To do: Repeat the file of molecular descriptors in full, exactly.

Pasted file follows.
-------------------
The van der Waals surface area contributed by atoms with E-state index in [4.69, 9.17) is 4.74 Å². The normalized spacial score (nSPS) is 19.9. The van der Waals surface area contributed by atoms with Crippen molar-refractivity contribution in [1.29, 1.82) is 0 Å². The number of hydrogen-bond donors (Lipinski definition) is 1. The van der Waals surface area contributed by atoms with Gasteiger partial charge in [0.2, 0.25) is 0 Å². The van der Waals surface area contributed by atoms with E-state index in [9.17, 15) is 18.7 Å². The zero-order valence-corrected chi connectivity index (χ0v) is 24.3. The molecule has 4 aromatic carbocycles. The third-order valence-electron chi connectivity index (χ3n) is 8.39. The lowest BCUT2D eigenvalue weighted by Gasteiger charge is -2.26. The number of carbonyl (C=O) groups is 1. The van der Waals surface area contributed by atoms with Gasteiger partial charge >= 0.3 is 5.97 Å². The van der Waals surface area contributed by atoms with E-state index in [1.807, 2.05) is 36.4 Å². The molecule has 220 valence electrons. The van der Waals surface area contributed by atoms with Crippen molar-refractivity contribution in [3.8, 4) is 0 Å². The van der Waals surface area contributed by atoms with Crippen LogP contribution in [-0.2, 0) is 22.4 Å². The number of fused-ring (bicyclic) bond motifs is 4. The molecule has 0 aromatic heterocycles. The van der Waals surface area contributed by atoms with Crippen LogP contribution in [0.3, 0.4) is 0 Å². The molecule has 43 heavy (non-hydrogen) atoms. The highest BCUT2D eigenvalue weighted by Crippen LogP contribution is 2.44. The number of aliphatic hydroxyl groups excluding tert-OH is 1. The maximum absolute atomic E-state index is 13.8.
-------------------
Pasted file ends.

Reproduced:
The van der Waals surface area contributed by atoms with E-state index in [4.69, 9.17) is 4.74 Å². The normalized spacial score (nSPS) is 19.9. The van der Waals surface area contributed by atoms with Crippen molar-refractivity contribution in [1.29, 1.82) is 0 Å². The number of hydrogen-bond donors (Lipinski definition) is 1. The van der Waals surface area contributed by atoms with Gasteiger partial charge in [0.2, 0.25) is 0 Å². The van der Waals surface area contributed by atoms with E-state index in [9.17, 15) is 18.7 Å². The zero-order valence-corrected chi connectivity index (χ0v) is 24.3. The molecule has 4 aromatic carbocycles. The third-order valence-electron chi connectivity index (χ3n) is 8.39. The lowest BCUT2D eigenvalue weighted by Gasteiger charge is -2.26. The number of carbonyl (C=O) groups is 1. The van der Waals surface area contributed by atoms with Gasteiger partial charge >= 0.3 is 5.97 Å². The van der Waals surface area contributed by atoms with E-state index in [1.807, 2.05) is 36.4 Å². The molecule has 220 valence electrons. The van der Waals surface area contributed by atoms with Crippen molar-refractivity contribution in [3.8, 4) is 0 Å². The van der Waals surface area contributed by atoms with Crippen LogP contribution in [-0.2, 0) is 22.4 Å². The number of fused-ring (bicyclic) bond motifs is 4. The molecule has 0 aromatic heterocycles. The van der Waals surface area contributed by atoms with Crippen LogP contribution in [0.3, 0.4) is 0 Å². The molecule has 43 heavy (non-hydrogen) atoms. The highest BCUT2D eigenvalue weighted by Crippen LogP contribution is 2.44. The number of aliphatic hydroxyl groups excluding tert-OH is 1. The maximum absolute atomic E-state index is 13.8.